Linux, UNIX


  • Threat Type: Backdoor

  • Destructiveness: No

  • Encrypted: No

  • In the wild: Yes


Infection Channel: Downloaded from the Internet

This malware is involved in the Bash Vulnerability Exploit attack of September 2014. It is capable of compromising an affected system's security by carrying out commands made by a malicious remote user. In the attack, it is utilized to perform distributed denial-of-service (DDoS) attacks as well as brute-forcing logins in order to steal login credentials.

To get a one-glance comprehensive view of the behavior of this Backdoor, refer to the Threat Diagram shown below.

This backdoor executes commands from a remote malicious user, effectively compromising the affected system.


File Size: Varies
File Type: ELF
Memory Resident: Yes
Initial Samples Received Date: 26 Sep 2014
Payload: Compromises system security, Connects to URLs/IPs

Arrival Details

This backdoor may be downloaded from the following remote site(s):

  • http://{BLOCKED}.{BLOCKED}.66.76/nginx

This malware arrives via the following means:

Backdoor Routine

This backdoor executes the following commands from a remote malicious user:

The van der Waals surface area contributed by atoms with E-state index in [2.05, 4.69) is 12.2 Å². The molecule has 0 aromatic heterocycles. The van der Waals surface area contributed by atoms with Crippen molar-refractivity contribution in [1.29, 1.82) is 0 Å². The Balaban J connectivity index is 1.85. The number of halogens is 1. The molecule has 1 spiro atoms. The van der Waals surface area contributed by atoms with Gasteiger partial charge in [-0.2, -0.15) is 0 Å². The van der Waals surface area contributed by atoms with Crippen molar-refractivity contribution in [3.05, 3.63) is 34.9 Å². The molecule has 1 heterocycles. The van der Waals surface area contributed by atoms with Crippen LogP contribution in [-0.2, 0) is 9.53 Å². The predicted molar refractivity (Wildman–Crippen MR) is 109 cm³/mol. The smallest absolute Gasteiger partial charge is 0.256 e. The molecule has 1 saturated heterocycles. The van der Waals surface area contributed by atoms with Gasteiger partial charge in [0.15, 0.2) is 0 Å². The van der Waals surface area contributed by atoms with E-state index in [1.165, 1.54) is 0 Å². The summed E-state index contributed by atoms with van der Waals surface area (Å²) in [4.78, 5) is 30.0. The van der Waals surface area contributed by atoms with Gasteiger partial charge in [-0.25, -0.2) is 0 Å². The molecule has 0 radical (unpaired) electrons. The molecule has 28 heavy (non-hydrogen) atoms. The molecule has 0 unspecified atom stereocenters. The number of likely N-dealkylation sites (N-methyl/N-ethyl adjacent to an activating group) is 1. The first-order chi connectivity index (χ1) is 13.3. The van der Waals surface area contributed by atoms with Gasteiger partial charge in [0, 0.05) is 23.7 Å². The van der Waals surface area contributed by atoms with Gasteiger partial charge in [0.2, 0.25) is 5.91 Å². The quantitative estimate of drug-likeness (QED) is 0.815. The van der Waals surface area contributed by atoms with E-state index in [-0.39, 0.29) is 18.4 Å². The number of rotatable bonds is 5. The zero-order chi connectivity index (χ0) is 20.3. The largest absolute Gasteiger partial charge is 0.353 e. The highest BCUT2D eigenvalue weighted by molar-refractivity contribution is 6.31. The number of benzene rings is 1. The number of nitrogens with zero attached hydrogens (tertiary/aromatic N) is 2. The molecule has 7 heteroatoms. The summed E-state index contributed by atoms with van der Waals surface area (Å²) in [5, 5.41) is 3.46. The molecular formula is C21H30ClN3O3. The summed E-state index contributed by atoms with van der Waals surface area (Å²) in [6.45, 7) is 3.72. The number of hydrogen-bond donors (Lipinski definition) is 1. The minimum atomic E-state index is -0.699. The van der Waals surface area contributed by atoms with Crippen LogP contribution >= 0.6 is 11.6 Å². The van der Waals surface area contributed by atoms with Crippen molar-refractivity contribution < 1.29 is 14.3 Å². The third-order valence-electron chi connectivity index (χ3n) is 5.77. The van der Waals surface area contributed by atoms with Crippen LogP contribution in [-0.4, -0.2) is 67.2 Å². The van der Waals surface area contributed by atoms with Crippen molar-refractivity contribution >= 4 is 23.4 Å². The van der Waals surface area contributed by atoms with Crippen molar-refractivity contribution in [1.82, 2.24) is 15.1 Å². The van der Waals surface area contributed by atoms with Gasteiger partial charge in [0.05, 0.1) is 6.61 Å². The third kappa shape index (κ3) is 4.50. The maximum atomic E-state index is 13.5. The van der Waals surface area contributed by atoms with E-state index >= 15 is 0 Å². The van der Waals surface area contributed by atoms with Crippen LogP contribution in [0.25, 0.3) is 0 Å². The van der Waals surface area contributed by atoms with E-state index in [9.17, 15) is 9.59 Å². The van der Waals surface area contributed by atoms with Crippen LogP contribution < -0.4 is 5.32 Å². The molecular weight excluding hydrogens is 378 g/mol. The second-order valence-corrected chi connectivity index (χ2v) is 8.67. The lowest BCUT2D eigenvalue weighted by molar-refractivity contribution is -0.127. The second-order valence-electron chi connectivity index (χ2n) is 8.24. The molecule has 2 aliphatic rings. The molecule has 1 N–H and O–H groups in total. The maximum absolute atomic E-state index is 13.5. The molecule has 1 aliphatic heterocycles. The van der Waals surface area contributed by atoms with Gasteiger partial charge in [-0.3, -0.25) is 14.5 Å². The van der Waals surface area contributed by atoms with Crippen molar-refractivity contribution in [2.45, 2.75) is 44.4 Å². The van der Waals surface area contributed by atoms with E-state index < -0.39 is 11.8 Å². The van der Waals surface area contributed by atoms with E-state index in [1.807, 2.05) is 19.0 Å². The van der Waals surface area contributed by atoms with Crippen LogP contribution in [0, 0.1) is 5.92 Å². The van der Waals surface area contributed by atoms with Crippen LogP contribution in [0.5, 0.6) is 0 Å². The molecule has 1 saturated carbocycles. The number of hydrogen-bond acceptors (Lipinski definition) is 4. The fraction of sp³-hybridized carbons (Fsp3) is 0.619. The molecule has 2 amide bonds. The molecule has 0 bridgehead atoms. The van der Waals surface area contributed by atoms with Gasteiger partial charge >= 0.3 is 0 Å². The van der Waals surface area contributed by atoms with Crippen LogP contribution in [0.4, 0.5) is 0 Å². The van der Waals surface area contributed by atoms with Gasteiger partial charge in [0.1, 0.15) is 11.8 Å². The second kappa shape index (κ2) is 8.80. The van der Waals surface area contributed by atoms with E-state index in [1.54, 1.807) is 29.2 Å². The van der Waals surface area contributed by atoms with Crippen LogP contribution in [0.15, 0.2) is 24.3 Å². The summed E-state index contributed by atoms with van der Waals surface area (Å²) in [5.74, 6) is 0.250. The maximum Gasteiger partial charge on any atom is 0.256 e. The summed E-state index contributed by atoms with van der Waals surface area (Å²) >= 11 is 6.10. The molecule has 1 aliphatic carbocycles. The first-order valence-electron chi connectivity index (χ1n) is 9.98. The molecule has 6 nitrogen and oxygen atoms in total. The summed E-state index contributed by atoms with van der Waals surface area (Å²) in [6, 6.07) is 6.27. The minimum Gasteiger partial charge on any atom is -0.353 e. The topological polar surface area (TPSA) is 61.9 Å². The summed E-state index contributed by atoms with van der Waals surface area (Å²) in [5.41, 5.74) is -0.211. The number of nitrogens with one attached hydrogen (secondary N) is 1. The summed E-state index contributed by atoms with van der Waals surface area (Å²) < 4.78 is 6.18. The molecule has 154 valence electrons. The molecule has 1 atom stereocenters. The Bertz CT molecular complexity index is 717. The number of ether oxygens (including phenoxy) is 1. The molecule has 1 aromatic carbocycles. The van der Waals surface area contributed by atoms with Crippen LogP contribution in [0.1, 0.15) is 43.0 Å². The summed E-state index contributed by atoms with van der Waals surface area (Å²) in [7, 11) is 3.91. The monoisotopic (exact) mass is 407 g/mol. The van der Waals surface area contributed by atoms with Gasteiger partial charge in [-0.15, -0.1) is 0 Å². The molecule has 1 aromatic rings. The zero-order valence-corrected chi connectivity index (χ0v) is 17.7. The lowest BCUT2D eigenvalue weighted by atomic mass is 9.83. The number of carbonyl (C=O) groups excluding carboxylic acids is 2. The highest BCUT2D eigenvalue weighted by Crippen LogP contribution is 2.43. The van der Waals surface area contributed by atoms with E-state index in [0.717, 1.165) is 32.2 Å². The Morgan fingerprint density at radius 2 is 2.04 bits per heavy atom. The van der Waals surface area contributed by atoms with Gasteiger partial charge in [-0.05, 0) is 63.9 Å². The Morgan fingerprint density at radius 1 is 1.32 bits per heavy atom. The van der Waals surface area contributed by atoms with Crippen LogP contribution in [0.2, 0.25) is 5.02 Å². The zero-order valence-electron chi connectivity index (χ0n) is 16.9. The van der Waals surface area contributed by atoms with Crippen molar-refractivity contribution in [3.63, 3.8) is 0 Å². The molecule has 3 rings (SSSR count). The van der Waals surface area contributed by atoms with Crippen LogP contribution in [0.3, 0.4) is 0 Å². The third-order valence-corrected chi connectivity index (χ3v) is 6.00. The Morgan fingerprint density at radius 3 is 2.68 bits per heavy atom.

• UDP - Perform UDP flooding
  • TCP - Perform TCP flooding
  • LOLNOGTFO - terminate botnet
  • KILLATTK - terminate attack thread
  • JUNK - Perform Junk Flooding
  • HOLD - Pause or delay attack for specified duration
  • GETLOCALIP - Get Local IP address
  • PING

It connects to the following URL(s) to send and receive commands from a remote malicious user:

  • {BLOCKED}.{BLOCKED}.150.154:5


It uses the following list of usernames and passwords to brute force login:

  • root
  • user
  • login
  • guest
  • toor
  • admin
  • user
  • guest
  • login
  • changeme
  • 1234
  • 12345
  • 123456
  • default
  • pass
  • password

It gathers the following information:

  • CPU information (/proc/cpuinfo)
  • Network information (/proc/net/route)

If the Scanner command is ON, it executes the following:

  • /bin/busybox;echo -e ‘gayfgt’\r\n


Minimum Scan Engine: 9.700
VSAPI OPR PATTERN File: 11.171.00
VSAPI OPR PATTERN Date: 26 Sep 2014

Scan your computer with your Trend Micro product to delete files detected as ELF_BASHLITE.A. If the detected files have already been cleaned, deleted, or quarantined by your Trend Micro product, no further step is required. You may opt to simply delete the quarantined files. Please check this Knowledge Base page for more information.

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